NEWARK, N.J. (AP) — Lawyers for Democrats around the country are filing lawsuits claiming Republicans and the campaign of GOP presidential nominee Donald Trump are pushing supporters to intimidate and confront voters on Election Day.
Voters wait in line to vote outside the Cuyahoga County Board of Elections in Cleveland. (AP Photo / Mark Duncan)
Trump has called on his supporters to act as “election observers” in certain areas of the country to help prevent fraud.
In Ohio, a federal judge on Friday issued a temporary restraining order against Trump’s campaign and his friend and informal adviser, Roger Stone, barring them from harassing or intimidating Ohio voters during Tuesday’s election.
Attorneys representing the Democratic Party argued Friday in New Jersey court that the GOP was coordinating with Trump to intimidate voters, accusations that the Republican Party says are not true in that state or in four other states where Democrats are waging similar battles.
Here’s a look at the cases being heard around the country:
The case is different than the ones filed in the states as it relates to a consent decree in place since 1982 regulating what the Republican National Committee can do when it comes to issues of ballot security.
The consent decree was created after Democrats alleged that the RNC helped intimidate black voters during New Jersey’s 1981 gubernatorial election. The RNC and New Jersey’s Republican Party allegedly had off-duty law enforcement officers stand at polling places in urban areas wearing “National Ballot Security Task Force” armbands. Some had guns visible.
The RNC admitted no wrongdoing but agreed to the decree to settle the case. The decree only regulates work done by the RNC and is scheduled to end next year. The Democratic National Committee wants it extended another eight years, but needs to convince a judge that the RNC has violated the 34-year-old rules.
Joshua Kaul, an attorney representing the Democratic National Committee, told the judge in Newark, New Jersey, on Friday that Trump has “repeatedly encouraged his supporters to engage in vigilante efforts” in the guise of ferreting out potential voter fraud. Kaul said the RNC is participating.
Bobby Burchfield, an attorney for Republicans, told the judge that party volunteers are engaging in normal poll-watching and that Democrats haven’t found one instance in which someone was intimidated or prevented from voting.
Judge John Michael Vazquez did not immediately rule.
U.S. District Judge James Gwin ruled Friday in a lawsuit filed by the Ohio Democratic Party that anyone who engages in intimidation or harassment inside or near Ohio polling places would face contempt of court charges. Gwin dismissed the Ohio Republican Party as a defendant in the case.
Attorneys for both sides declined to comment after the nearly three-hour hearing.
The Ohio Democratic Party claimed in its lawsuit that the Ohio GOP, the Trump campaign and operative Roger Stone and political action committee Stop the Steal were conspiring to suppress minorities in urban areas from casting ballots on Tuesday. The lawsuit cited comments made by Trump and his surrogates about voter fraud and efforts by Democrats to steal the election.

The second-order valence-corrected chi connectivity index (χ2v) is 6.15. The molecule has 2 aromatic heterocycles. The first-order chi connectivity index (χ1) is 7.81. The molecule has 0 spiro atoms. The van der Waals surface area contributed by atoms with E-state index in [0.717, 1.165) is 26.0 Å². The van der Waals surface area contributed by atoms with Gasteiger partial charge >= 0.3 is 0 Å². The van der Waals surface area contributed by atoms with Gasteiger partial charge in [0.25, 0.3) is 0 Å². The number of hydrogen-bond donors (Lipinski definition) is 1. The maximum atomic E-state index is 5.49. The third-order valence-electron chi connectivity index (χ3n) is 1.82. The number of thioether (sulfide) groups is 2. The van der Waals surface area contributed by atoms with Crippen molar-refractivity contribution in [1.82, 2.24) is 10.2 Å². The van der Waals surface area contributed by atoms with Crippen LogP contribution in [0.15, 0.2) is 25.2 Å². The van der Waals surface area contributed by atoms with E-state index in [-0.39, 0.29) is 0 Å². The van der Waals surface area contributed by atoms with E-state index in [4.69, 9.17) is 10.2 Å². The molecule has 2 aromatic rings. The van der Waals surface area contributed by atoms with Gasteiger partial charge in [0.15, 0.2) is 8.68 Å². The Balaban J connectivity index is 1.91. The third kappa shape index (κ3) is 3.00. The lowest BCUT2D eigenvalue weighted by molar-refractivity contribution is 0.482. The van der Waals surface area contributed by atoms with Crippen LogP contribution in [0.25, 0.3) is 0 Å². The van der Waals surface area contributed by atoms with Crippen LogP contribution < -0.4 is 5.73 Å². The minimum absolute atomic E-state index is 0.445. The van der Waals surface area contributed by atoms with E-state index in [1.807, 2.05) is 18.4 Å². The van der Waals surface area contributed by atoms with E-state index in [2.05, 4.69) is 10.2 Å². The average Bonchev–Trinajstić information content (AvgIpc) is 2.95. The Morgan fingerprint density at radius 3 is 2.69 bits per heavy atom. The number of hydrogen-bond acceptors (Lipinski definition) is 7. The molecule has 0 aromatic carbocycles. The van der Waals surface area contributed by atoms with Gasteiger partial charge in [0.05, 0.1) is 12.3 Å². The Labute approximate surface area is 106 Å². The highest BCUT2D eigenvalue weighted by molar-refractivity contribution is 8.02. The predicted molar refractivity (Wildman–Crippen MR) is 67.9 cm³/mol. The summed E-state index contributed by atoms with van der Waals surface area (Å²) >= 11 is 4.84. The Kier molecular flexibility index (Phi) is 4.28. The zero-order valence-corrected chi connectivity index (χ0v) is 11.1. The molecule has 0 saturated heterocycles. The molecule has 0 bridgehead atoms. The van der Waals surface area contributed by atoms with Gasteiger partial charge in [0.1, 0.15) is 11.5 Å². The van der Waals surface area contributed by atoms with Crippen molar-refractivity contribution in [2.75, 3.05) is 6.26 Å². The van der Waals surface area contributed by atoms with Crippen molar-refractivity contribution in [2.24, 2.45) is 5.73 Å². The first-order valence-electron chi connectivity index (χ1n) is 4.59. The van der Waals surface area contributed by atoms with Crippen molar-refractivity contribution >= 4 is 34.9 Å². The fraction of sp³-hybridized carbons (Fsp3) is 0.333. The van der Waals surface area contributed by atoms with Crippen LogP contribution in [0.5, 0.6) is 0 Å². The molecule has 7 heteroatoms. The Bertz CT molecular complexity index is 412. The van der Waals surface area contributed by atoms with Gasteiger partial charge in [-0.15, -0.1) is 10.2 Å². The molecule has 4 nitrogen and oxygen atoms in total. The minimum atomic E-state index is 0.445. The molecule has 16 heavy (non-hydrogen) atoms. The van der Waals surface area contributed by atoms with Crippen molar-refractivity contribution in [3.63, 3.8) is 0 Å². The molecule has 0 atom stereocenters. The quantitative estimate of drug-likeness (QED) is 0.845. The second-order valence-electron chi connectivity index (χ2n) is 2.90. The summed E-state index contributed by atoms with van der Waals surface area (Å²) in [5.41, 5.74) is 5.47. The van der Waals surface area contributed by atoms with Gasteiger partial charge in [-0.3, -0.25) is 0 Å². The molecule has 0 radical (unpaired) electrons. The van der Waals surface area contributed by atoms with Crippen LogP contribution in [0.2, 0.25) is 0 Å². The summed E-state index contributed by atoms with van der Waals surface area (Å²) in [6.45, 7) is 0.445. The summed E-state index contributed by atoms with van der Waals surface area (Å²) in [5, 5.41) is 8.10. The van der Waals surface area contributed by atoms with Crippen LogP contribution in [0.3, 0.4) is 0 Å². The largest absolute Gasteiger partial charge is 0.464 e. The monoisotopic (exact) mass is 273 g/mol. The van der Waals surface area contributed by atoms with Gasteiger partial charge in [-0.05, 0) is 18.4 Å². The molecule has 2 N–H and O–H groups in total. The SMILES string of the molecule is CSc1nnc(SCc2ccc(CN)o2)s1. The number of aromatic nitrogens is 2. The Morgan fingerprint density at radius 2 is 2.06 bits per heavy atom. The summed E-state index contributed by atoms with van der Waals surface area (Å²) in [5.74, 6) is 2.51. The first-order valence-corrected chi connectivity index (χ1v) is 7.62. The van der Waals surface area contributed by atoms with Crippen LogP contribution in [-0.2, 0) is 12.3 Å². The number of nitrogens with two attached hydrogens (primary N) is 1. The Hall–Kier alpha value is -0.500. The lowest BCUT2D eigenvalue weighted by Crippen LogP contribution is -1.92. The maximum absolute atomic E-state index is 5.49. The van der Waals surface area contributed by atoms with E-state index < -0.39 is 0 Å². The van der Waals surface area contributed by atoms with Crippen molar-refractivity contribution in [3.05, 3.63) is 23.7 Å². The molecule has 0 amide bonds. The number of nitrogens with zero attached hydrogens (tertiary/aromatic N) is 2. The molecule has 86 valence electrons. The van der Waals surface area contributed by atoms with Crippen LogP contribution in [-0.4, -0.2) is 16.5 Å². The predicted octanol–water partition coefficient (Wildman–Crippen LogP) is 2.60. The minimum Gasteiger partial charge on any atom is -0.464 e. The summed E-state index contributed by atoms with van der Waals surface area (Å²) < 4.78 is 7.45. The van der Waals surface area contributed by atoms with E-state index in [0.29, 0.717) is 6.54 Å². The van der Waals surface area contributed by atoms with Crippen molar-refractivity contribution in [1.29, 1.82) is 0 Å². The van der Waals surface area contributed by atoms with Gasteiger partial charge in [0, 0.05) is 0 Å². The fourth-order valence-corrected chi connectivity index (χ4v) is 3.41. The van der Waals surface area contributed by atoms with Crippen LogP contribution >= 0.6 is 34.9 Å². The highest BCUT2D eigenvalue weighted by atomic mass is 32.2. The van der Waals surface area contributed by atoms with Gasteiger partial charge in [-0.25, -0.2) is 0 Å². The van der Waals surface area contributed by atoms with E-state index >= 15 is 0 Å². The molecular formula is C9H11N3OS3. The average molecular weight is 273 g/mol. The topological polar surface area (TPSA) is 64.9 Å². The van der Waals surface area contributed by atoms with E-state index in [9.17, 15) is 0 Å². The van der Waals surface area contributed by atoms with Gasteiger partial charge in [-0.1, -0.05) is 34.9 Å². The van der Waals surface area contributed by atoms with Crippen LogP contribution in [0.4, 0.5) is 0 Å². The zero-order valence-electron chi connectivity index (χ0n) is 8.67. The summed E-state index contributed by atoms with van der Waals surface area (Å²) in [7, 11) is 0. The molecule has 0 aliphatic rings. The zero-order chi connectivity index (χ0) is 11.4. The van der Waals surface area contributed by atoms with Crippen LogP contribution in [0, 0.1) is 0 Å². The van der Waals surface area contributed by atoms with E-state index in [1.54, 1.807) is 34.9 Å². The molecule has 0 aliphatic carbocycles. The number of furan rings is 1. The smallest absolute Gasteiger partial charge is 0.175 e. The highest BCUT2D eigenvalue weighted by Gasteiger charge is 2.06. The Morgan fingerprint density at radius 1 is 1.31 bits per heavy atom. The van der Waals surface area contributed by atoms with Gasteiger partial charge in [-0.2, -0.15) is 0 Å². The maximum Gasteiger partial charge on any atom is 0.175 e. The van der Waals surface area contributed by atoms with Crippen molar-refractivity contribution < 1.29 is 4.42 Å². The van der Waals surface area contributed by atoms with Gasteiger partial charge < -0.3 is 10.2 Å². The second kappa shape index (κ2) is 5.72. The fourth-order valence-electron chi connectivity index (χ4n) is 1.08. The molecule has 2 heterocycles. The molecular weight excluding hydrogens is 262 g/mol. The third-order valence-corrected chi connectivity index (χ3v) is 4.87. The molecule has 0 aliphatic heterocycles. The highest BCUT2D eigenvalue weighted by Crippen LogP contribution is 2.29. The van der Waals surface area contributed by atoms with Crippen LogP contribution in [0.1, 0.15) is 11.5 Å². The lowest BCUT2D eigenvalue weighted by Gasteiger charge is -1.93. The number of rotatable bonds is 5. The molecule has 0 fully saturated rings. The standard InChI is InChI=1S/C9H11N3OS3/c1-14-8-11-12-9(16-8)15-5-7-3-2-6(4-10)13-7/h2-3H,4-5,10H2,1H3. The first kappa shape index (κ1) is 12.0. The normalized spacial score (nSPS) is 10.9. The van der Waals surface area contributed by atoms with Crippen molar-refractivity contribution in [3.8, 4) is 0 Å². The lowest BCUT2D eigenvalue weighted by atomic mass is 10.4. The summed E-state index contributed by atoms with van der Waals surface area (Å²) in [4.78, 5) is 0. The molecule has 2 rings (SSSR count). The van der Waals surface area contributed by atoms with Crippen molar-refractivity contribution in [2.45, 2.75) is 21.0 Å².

A federal judge in Las Vegas on Thursday said he hasn’t seen evidence that Trump’s campaign is training people to intimidate voters.
U.S. District Judge Richard Boulware said he doesn’t expect to issue a restraining order that Democrats sought ahead of Tuesday’s election, but won’t issue a final ruling until a hearing on Friday about whether Stone was encouraging what Democrats call “vigilante voter intimidation.”
At a four-hour proceeding in Phoenix on Thursday, Stone’s attorney said Democrats have not produced evidence that his client or “Stop the Steal” is intimidating voters.
“My client is engaging in legal First Amendment speech,” attorney Paul Jensen told U.S. District Judge John Tuchi.
The chairman of the Arizona Republican Party testified that the party helped train certified poll watchers and told them to avoid confronting voters inside polling locations and not to intimidate voters. Chairman Robert Graham acknowledged that they are encouraged to follow those they suspect of illegally dropping off multiple ballots out of the polling place to photograph them.
The attorney for Arizona Democrats, Mike Gottlieb, urged Tuchi to issue an injunction blocking what he called illegal tactics.
“This is an election unlike any other where the candidate has gone around the country and implored his supporters to engage in aggressive poll watching,” Gottlieb said.
A judge has scheduled arguments in Pennsylvania on Monday.
Cornfield reported from Trenton, New Jersey. Associated Press writers Mark Gillespie in Cleveland, Bob Christie in Phoenix and Ken Ritter in Las Vegas contributed to this story.